The weekend of October 18th, a group of William and Mary students made the trek up to Pittsburgh, Pennsylvania for a little something called Power Shift. This biennial conference is geared toward environmentally-minded young people all across the country—it serves as an opportunity to attend trainings and workshops while offering the chance to hear distinguished speakers on subjects ranging from clean energy to policy making. The purpose on this particularly chilly October weekend? To empower young leaders, to promote a sustainable future, and to bring young people together and forward their progress in the environmental movement. There were an estimated 8,000 plus people in attendance, including students from Virginia Tech, JMU, Mary Washington, and W&M—Virginia was well represented by its student population. Speakers at the conference included founder Bill McKibben, Dream Defender founder Phillip Agnew, and the director of the acclaimed documentary Gas Land, Josh Fox, all inspiring students in fields as diverse as nonprofit entrepreneurism and the arts. There were also a plethora of panels to choose from, focusing on topics such as homeowners in fracking territory, and an even wider variety of workshops on everything from divestment, sustainable gardening, and environmental leadership.

The conference has previously been held in DC but took place this year in Pittsburgh, PA. Once the steel capital of the world, Pittsburgh has made great leaps to clean up the city and is the first municipality to ban fracking. The city is an exemplary prototype of an urban center in the post-industrial age cleaning up its act and becoming an environmental leader, mostly for the sake of the health of its citizens. 102_0070 Another big change in this year’s conference was the new focus on environmental justice.

Environmental justice, commonly referred to as EJ, centers around the “fair treatment and meaningful involvement of all people regardless of race, color, national origin, or income with respect to the development, implementation, and enforcement of environmental laws, regulations, and policies”, according to the EPA. EJ focuses on grassroots solutions to environmental issues, mostly by ensuring equal protection from environmental health hazards. However EJ is a broad field of study and practice that can also include access to healthy food and the availability of environmental advocacy. There were several workshop and seminar opportunities at Power Shift 2013 that offered anti-oppression training to help participants recognize where one is in a position of privilege and power and to identify and understand different perspectives when addressing environmental degradation.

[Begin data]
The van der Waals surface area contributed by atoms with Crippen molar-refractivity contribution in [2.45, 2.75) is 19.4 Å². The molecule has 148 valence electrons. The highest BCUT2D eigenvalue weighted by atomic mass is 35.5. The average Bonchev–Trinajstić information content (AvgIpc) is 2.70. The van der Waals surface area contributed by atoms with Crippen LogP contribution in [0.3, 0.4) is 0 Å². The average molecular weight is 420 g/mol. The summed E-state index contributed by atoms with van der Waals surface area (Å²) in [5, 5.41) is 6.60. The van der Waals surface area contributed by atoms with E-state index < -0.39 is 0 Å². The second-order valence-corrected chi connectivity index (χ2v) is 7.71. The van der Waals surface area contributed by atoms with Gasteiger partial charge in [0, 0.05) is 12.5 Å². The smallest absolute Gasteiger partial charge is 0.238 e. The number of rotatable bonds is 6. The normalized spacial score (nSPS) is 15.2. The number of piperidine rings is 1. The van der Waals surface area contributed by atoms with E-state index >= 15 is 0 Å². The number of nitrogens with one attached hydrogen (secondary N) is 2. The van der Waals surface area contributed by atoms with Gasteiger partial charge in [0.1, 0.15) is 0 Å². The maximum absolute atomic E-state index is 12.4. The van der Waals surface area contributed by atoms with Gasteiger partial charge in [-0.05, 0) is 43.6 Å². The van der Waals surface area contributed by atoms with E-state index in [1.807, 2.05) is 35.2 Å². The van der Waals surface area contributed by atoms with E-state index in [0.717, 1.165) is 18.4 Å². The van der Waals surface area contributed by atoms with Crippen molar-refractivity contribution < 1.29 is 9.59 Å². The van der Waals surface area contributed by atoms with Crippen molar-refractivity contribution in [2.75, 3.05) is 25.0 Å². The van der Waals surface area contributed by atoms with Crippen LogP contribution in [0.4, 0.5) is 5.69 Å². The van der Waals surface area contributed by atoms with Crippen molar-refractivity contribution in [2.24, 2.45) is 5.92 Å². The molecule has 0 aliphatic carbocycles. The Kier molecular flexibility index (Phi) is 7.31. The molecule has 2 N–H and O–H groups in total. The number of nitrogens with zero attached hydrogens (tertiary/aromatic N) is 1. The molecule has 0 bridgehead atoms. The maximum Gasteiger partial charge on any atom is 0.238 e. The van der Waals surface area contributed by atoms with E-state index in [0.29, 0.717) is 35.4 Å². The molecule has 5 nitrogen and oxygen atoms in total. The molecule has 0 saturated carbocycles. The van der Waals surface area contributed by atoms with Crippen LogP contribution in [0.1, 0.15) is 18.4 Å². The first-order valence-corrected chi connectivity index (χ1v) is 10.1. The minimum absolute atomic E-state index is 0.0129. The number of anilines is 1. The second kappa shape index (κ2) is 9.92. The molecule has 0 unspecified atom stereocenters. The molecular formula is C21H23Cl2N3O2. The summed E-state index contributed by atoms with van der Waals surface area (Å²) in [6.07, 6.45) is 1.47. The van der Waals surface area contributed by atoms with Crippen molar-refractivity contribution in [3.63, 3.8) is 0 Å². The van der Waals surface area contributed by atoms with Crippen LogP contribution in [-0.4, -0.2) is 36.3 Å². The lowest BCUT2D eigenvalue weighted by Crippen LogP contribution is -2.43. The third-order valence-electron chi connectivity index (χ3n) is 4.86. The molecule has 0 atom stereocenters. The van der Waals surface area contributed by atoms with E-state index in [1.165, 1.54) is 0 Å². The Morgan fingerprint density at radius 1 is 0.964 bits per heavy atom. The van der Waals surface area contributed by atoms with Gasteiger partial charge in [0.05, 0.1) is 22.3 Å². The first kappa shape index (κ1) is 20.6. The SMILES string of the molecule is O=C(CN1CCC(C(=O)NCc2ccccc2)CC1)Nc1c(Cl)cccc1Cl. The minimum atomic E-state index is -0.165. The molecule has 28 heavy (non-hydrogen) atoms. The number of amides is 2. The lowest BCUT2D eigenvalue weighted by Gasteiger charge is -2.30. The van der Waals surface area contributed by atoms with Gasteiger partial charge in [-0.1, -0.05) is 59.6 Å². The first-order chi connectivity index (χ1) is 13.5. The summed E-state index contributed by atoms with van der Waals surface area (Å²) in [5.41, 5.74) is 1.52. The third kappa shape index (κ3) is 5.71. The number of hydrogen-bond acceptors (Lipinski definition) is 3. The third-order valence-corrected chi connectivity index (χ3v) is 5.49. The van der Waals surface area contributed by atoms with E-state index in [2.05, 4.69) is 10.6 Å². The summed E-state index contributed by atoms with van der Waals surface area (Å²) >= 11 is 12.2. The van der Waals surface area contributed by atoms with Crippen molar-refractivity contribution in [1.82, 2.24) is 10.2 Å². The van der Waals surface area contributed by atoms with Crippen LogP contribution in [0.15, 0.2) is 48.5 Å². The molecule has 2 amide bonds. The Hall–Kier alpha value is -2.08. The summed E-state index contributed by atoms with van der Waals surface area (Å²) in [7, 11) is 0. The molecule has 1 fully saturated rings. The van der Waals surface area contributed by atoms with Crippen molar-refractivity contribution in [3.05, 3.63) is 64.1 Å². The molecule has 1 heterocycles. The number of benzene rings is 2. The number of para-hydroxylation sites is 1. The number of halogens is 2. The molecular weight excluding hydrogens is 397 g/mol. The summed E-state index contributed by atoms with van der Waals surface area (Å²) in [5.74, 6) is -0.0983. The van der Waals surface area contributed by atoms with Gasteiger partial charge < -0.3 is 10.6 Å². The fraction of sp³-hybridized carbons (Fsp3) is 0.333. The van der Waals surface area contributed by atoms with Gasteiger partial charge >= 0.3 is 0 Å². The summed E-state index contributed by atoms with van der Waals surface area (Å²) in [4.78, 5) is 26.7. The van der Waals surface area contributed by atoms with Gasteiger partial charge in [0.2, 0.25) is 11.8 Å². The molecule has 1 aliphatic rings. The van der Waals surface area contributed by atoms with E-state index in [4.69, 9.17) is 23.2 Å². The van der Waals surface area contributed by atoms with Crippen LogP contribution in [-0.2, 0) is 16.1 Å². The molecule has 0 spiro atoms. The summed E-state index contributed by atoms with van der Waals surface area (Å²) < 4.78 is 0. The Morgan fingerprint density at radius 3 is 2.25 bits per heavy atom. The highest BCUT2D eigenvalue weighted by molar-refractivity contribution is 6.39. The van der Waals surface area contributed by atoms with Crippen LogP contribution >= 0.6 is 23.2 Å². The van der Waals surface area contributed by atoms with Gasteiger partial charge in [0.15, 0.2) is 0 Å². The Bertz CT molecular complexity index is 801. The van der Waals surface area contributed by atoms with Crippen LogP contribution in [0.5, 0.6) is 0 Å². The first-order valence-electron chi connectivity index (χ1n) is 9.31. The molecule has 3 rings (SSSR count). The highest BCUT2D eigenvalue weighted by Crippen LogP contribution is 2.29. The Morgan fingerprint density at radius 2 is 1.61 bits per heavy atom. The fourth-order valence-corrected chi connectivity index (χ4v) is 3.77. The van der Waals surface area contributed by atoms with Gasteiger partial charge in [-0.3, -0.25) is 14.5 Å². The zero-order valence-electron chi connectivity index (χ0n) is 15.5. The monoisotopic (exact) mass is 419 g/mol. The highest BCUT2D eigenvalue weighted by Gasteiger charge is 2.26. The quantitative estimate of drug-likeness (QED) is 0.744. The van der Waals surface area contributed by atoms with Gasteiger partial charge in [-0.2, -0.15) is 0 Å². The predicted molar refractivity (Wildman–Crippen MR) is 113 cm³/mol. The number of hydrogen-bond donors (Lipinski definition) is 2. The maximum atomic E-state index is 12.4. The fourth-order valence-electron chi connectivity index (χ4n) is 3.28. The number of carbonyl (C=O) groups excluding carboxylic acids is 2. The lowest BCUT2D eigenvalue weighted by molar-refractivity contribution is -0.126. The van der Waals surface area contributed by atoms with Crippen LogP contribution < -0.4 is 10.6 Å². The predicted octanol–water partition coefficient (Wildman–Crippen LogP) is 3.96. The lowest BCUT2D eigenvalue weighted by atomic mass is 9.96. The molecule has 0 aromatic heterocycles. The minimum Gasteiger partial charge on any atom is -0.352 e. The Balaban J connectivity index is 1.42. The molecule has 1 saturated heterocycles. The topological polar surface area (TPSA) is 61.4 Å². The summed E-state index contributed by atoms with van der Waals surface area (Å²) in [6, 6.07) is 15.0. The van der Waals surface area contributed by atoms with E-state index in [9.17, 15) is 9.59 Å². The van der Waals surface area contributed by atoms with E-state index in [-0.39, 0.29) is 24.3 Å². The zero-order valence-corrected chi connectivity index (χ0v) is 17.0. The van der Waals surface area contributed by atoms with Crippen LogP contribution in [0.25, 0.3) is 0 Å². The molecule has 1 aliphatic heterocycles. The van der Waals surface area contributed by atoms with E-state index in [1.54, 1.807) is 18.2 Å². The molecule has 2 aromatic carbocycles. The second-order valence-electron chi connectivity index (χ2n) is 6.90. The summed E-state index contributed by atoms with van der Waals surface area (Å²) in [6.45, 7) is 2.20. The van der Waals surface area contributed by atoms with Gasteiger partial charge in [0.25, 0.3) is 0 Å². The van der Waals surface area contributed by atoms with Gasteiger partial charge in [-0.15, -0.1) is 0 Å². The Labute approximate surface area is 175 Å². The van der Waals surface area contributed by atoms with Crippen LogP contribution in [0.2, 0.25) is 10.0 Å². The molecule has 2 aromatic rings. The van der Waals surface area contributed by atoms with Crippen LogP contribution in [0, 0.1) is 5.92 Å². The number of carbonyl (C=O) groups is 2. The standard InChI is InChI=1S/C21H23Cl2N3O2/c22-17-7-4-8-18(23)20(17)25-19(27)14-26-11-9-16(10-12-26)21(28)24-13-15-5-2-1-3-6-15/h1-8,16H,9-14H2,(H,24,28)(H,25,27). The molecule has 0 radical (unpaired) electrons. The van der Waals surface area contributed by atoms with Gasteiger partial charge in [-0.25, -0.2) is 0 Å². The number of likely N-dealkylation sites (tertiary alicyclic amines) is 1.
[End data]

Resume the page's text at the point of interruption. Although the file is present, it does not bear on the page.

Sophomore Anne Davis reflected on this aspect  of the conference, saying that “it was at Power Shift that…[I realized] how fortunate I am to come from a stable, middle-class upbringing and to be getting a college education and that I don’t have to worry on a daily basis whether I’m going to get sick from the air I breathe or the water I drink”.

Most of William and Mary’s attendees are also members of SEAC, the Student Environmental Action Coalition. Student environmental organizations from across the country can stay in contact with one another and share their work after the conference on Power Shift’s website. Check it out and join the conversation at    (above, William and Mary’s Power Shift attendees)

If you have any questions or comments about Power Shift, environmental justice, or sustainable initiatives at William and Mary, please connect with us in the comments, on Facebook, or on Twitter.

–Maren Hunsberger



Photos courtesy of Anne Davis


January 7th, 2014